Behind the menu at Indian Ladder Farms

The Enterprise — Noah Zweifel

NEW SCOTLAND — Inside the kitchen at Indian Ladder Farms, two perspectives come together as a unified vision of good food.

Executive Chef Luca Brunelle was trained at the Culinary Institute of America and went through the daunting process of attaining executive chef certification through the American Culinary Federation, for which he was mentored by one of the 71 master chefs in the United States. He’s been in competitions and spent three years at the Gideon Putnam in Saratoga Springs before joining Indian Ladder Farms during the pandemic. 

Meanwhile, Brunelle’s sous-chef, Laur Faljean, who uses the pronoun they, learned the trade through working in kitchens and following food trends. They took culinary courses at programs through the Board of Cooperative Educational Services and have a two-year degree, and also have competition experience, but otherwise have “no real professional training,” they said. 

Plus, Faljean is vegan while Brunelle is not. 

But by melding those different backgrounds, the two have created “this amalgamation that makes a super well-built food that has five to six different components to it and usually always turns out good,” Faljean told The Enterprise in late June.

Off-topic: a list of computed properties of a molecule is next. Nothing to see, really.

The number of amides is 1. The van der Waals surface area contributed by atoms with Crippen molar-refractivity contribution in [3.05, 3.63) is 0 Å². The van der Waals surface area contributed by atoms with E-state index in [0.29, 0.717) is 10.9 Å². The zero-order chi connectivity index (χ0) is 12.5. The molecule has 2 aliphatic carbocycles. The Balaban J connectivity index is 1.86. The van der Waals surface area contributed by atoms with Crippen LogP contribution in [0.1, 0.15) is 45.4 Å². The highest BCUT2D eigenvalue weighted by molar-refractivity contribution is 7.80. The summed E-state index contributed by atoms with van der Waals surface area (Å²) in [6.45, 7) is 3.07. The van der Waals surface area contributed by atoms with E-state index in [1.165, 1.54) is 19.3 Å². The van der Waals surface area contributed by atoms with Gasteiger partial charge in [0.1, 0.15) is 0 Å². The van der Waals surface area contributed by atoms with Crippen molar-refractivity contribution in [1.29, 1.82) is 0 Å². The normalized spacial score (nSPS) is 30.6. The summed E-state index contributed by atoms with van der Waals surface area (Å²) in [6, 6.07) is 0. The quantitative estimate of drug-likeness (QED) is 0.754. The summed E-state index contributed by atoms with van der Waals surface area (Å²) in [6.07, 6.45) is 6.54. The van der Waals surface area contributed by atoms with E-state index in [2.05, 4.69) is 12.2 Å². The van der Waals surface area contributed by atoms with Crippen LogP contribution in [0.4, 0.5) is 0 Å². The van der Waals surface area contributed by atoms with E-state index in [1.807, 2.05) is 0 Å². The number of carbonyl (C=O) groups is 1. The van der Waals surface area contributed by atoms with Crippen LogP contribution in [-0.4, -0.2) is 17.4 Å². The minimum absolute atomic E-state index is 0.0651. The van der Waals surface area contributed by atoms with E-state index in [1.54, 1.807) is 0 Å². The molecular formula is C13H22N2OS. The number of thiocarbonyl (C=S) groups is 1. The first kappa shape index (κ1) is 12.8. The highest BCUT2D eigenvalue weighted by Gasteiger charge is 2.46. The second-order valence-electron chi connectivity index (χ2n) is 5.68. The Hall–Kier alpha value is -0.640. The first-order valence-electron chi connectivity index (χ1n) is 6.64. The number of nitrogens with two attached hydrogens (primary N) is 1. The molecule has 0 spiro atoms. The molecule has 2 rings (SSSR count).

“There’s just so many different elements that make us us, and I think a big part of that, too, is Luca is so knowledgeable and has that traditional training and I’m like, ‘Hey, I learned this on TikTok; let’s try this,” they said. 

Together, Brunelle and Faljean are responsible for all the menus attached to Indian Ladder Farms’ various events, like the Renaissance, pickle, and oyster festivals; and its food spaces, like the Yellow Rock Café and biergarten. 

There’s also the weekly cookout special, which typically features an entrée with a vegan “mirror” — for instance, summer beef brochettes and summer seitan brochettes.

Making a menu is no easy task, especially for a kitchen that’s as duty-bound as Brunelle and Faljean’s. They’ve been entrusted to perpetuate, through food, the legacy of a farm that was established in 1916 and has been a titan in the local community for decades. 

Most readers have probably intersected with Indian Ladder Farms at some point, whether it be through dining, apple picking, weddings, an educational program.

So, the food has to be really good.